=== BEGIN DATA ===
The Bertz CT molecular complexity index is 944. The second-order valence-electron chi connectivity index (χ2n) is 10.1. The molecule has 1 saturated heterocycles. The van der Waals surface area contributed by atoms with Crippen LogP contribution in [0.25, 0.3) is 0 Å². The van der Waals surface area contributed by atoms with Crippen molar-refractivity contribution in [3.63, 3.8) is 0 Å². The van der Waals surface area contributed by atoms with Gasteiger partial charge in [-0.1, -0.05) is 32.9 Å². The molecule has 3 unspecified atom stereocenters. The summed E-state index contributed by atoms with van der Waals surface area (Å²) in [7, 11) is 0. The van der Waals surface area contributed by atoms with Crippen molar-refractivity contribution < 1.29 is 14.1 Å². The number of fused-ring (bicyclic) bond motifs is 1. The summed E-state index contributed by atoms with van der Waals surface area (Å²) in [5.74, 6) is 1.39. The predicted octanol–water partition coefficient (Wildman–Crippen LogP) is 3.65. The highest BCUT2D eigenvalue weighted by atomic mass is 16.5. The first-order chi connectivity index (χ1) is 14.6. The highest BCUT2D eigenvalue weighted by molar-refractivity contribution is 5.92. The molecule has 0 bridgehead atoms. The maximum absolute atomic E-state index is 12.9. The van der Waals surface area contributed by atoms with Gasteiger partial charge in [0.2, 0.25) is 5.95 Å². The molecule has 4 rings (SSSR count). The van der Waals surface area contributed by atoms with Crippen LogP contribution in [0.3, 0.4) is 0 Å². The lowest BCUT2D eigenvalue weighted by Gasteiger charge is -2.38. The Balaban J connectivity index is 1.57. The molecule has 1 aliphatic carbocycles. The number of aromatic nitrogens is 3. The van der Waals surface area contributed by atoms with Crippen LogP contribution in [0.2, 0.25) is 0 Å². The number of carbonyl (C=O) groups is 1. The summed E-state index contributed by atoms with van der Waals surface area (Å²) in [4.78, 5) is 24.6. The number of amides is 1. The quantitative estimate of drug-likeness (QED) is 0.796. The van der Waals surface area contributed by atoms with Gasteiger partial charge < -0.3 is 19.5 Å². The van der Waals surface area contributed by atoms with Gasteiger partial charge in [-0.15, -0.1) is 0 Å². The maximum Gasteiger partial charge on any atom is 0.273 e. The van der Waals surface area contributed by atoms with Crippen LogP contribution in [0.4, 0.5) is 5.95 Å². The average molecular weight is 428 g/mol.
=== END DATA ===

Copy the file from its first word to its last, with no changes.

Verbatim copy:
The Bertz CT molecular complexity index is 944. The second-order valence-electron chi connectivity index (χ2n) is 10.1. The molecule has 1 saturated heterocycles. The van der Waals surface area contributed by atoms with Crippen LogP contribution in [0.25, 0.3) is 0 Å². The van der Waals surface area contributed by atoms with Crippen molar-refractivity contribution in [3.63, 3.8) is 0 Å². The van der Waals surface area contributed by atoms with Gasteiger partial charge in [-0.1, -0.05) is 32.9 Å². The molecule has 3 unspecified atom stereocenters. The summed E-state index contributed by atoms with van der Waals surface area (Å²) in [7, 11) is 0. The van der Waals surface area contributed by atoms with Crippen molar-refractivity contribution < 1.29 is 14.1 Å². The number of fused-ring (bicyclic) bond motifs is 1. The summed E-state index contributed by atoms with van der Waals surface area (Å²) in [5.74, 6) is 1.39. The predicted octanol–water partition coefficient (Wildman–Crippen LogP) is 3.65. The highest BCUT2D eigenvalue weighted by atomic mass is 16.5. The first-order chi connectivity index (χ1) is 14.6. The highest BCUT2D eigenvalue weighted by molar-refractivity contribution is 5.92. The molecule has 0 bridgehead atoms. The maximum absolute atomic E-state index is 12.9. The van der Waals surface area contributed by atoms with Gasteiger partial charge in [0.2, 0.25) is 5.95 Å². The molecule has 4 rings (SSSR count). The van der Waals surface area contributed by atoms with Crippen LogP contribution in [0.3, 0.4) is 0 Å². The lowest BCUT2D eigenvalue weighted by Gasteiger charge is -2.38. The Balaban J connectivity index is 1.57. The molecule has 1 aliphatic carbocycles. The number of aromatic nitrogens is 3. The van der Waals surface area contributed by atoms with Crippen LogP contribution in [0.2, 0.25) is 0 Å². The number of carbonyl (C=O) groups is 1. The summed E-state index contributed by atoms with van der Waals surface area (Å²) in [4.78, 5) is 24.6. The number of amides is 1. The quantitative estimate of drug-likeness (QED) is 0.796. The van der Waals surface area contributed by atoms with Gasteiger partial charge < -0.3 is 19.5 Å². The van der Waals surface area contributed by atoms with Gasteiger partial charge in [-0.15, -0.1) is 0 Å². The maximum Gasteiger partial charge on any atom is 0.273 e. The van der Waals surface area contributed by atoms with Crippen LogP contribution in [0.4, 0.5) is 5.95 Å². The average molecular weight is 428 g/mol.